At Indietracks this summer it really seemed as if the world and his wife had suddenly become Cats On Fire fans. I'm certain there were more than a hundred people dancing fervently up front, something that is highly unusual with an unpretentious, slightly camp group like Cats On Fire. If possible, they have become even tighter and more professional than last year, and new songs like "Tears On Your Cup" lets them rock out in their own anti-rock way. The summer has already given me two opportunities to see them and tonight they are playing in Malmö for the first time since the We & You festival in 2004. That was the first time I ever saw or heard them, which makes it an even more pressing cause for celebration.

Also, it's high time that I wrote more extensively about their new and second album Our Temperance Movement which has grown on me to become my favourite release of theirs since it came out on Matinée Recordings earlier this year. The thing that defines the new record for me is both the wider variation in instrumentation and the improved coherency compared to The Province Complains. When I saw them at Indietracks Ville was also playing a Telecaster with intermittent bursts of chorus, which gave them a fresh sound that I think suited them well. I later found out the guitar was on loan from Basil Butcher Boy! At Cosy Den they reverted into their familiar Swedish mode and played mainly old material, partly due to the 5-year anniversary of course, since they were one of the bands that played Cosy Den in 2004, when it still took place in arranger Mattias' flat in Gothenburg.

There's something about the record that keeps drawing my thoughts towards The Go-Betweens. Of course Mattias has always had a Forsterian air about him, but maybe it's because they've dared to take a softer approach to many of the songs this time, with the guitars mixed further back and plenty of picked acoustics, baring the songwriting to the bone. They used to be best at the faster, electric numbers but here it is the midtempo songs like "The Steady Pace" that stand out. The scornful "Letters From a Voyage to Sweden", about trips on the seedy ferry connecting Stockholm and Åbo or Helsinki, is as succinct as "Draining the Pool For You" and where else today will you hear someone sing that "too much adultery just poisons your mind"? They even risk slowing the album down to a halt with "Never Sell the House" that seems to be addressed to Mattias' mother, but the very quiet organ in the background keeps everything afloat. There are plenty of references to ships, water and other more intoxicating liquids. And of course the cover is of a ship in a bottle - a symbol for the paradoxical, but also the traditional. A riddle that leaves us guessing at what their temperance movement really is. Perhaps 'our' means belonging to all of us. Several of the songs are about being a better person, or wishing others to be. The lyrics come through much more clearly on this album as well, and the audience at Indietracks was not only dancing but singing along. If there are any standout tracks, it must be "Tears In Your Cup", built on a mock rock'n'roll guitar line and telling the story of someone listening to The Yardbirds while enjoying a glass of wine. It contains my favourite line "so if I want to hear you talk I see you when you're under your favourite spell". Also "The Borders of This Land" with its Deebank-style guitar lines that accompany the vocal throughout, is a firm favourite. Our Temperance Movement is not a happy album, it doesn't take any shortcuts to your heart, but it's daring and most if the time its aim is true. Without boasting, Cats On Fire can say that they have recorded one of the best albums of the decade.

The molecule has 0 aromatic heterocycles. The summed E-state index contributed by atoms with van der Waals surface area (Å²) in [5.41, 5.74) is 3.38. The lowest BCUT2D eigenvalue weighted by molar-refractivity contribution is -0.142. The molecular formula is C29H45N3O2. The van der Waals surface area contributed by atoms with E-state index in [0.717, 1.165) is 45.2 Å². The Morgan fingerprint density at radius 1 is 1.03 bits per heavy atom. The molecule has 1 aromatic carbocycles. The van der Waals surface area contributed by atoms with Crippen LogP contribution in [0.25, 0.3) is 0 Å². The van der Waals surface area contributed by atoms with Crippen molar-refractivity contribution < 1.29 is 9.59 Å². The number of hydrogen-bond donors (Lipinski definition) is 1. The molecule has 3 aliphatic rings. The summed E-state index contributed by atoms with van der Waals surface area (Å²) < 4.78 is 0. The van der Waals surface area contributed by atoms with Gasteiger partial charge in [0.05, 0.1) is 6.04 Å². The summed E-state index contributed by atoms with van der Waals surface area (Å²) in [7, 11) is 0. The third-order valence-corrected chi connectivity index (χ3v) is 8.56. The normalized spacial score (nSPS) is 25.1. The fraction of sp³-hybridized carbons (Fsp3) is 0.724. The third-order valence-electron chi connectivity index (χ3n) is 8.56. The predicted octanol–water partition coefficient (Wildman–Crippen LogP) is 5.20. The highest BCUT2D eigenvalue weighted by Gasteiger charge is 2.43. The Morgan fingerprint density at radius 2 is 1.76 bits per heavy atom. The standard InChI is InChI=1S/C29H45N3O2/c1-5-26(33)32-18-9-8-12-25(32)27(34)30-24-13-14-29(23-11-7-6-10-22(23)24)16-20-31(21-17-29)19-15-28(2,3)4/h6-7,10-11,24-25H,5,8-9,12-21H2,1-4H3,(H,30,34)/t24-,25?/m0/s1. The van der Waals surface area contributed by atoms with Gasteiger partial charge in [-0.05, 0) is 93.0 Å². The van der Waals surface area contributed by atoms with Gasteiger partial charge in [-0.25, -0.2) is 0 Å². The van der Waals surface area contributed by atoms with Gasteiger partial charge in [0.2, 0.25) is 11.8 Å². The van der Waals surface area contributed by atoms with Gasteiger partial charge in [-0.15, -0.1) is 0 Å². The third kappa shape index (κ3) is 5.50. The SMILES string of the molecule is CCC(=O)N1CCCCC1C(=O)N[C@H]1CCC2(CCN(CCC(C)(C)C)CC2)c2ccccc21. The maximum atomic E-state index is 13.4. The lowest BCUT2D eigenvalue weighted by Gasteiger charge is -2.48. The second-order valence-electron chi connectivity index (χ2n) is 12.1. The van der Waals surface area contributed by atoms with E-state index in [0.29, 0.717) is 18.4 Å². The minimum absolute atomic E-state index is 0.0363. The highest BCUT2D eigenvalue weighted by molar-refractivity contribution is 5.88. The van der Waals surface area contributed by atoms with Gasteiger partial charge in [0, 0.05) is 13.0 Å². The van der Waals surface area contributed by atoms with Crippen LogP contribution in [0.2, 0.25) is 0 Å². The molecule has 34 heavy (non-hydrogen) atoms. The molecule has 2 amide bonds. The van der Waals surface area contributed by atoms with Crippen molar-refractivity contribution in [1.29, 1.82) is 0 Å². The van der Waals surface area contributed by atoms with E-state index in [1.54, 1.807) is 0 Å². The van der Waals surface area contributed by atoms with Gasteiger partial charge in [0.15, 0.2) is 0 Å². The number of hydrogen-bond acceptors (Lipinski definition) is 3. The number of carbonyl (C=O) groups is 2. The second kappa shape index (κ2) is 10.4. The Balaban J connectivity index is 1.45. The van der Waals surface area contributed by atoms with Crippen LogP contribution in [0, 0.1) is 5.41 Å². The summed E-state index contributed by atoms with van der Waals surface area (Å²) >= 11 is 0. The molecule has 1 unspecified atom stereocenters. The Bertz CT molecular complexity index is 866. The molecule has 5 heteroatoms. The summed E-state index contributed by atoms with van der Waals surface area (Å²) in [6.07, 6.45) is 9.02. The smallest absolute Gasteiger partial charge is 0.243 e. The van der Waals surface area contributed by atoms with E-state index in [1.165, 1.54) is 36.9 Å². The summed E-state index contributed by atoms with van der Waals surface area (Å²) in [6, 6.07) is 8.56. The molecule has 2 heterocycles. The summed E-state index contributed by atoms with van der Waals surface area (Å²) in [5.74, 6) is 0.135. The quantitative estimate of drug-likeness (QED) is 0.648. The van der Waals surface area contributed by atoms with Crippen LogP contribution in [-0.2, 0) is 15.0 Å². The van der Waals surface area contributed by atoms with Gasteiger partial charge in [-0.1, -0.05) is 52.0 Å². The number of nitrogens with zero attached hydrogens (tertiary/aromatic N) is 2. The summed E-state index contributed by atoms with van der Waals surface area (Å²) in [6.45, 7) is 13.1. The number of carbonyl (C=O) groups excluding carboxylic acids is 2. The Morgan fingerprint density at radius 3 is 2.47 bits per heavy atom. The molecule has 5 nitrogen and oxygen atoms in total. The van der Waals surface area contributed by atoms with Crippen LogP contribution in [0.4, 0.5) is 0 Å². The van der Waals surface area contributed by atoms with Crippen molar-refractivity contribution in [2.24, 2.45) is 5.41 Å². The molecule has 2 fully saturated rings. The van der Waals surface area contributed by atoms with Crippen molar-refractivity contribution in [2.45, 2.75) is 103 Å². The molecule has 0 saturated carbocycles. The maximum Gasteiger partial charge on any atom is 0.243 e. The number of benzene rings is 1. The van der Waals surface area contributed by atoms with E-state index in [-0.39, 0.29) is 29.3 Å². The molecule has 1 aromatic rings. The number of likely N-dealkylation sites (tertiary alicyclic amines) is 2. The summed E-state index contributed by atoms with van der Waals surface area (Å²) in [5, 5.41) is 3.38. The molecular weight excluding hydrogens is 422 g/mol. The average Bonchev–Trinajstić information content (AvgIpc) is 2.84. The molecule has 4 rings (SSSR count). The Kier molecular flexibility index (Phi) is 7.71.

Never Work

Unfortunately (as McCarthy declared), you sometimes have to - e.g. to be able to buy records, which is something I hope at least some of you are still doing. One of the records I'm most looking forward to at the moment is an upcoming release on German Firestation Records, who after last year's brilliant Men of Westenesse comp are returning with a retrospective of English pop group The Ogdens. You can read the full pressrelease here, but it will be a 22-track compilation which means plenty or unreleased material. Because as Ogdens fans will know, the group only released three singles between 1989 and 1990. My favourite song of theirs is perhaps "Train to London Bridge" which you should be able to find online, otherwise check out one of the live tracks on cd on the group's Myspace. I met Uwe this summer and apart from a new Sound of Leamington Spa volume the reissue of Pontification is now finally happening as well! It will be improved with several unreleased tracks even.

Roque (who's working with Uwe on a Greek edition of Leamington Spa) has just released a retrospective compilation of a great lost indiepop group as well. Crush 22 are much more recent and in fact the precursor to one of my most dearly loved bands - Brittle Stars. I've written about Crush 22 here before, but now you can get a cute 3" cd with all the songs they've had on Myspace as well as two extra tracks that no one has heard before! Part of the Cloudberry Classics series that also includes essential compilations with The Artisans and The Proctors.

Thursday, September 3, 2009

Some People Sleep

I've been wanting to hear Tim Felton's post-Broadcast band Seeland now for years. While looking around once more for their Crimson 12" - one of only two singles they've done since 2005 - I was thrilled to discover that they have just released their first album! Just like with the Duophonic ep, the cover is once again amazing. And of course one of the best songs is called "Library", and that's also available as a single.

The sound is quite similar to Broadcast, not surprisingly, but Mike Bainbridge (ex-Plone) adds some warm electronic elements. Actually, Tomorrow Today makes me think much more of the lovely Melbourne group Minimum Chips (that included one Guy Blackman), that I was introduced to by friends when I was there. I can see myself listening to this album many times over this autumn!

Also worth picking up is the new ep from Glasgow darlings Strawberry Whiplash, who have a new ep out on Matinée. We played the title-track "Picture Perfect" in May already. I can't wait to hear the other tracks on this.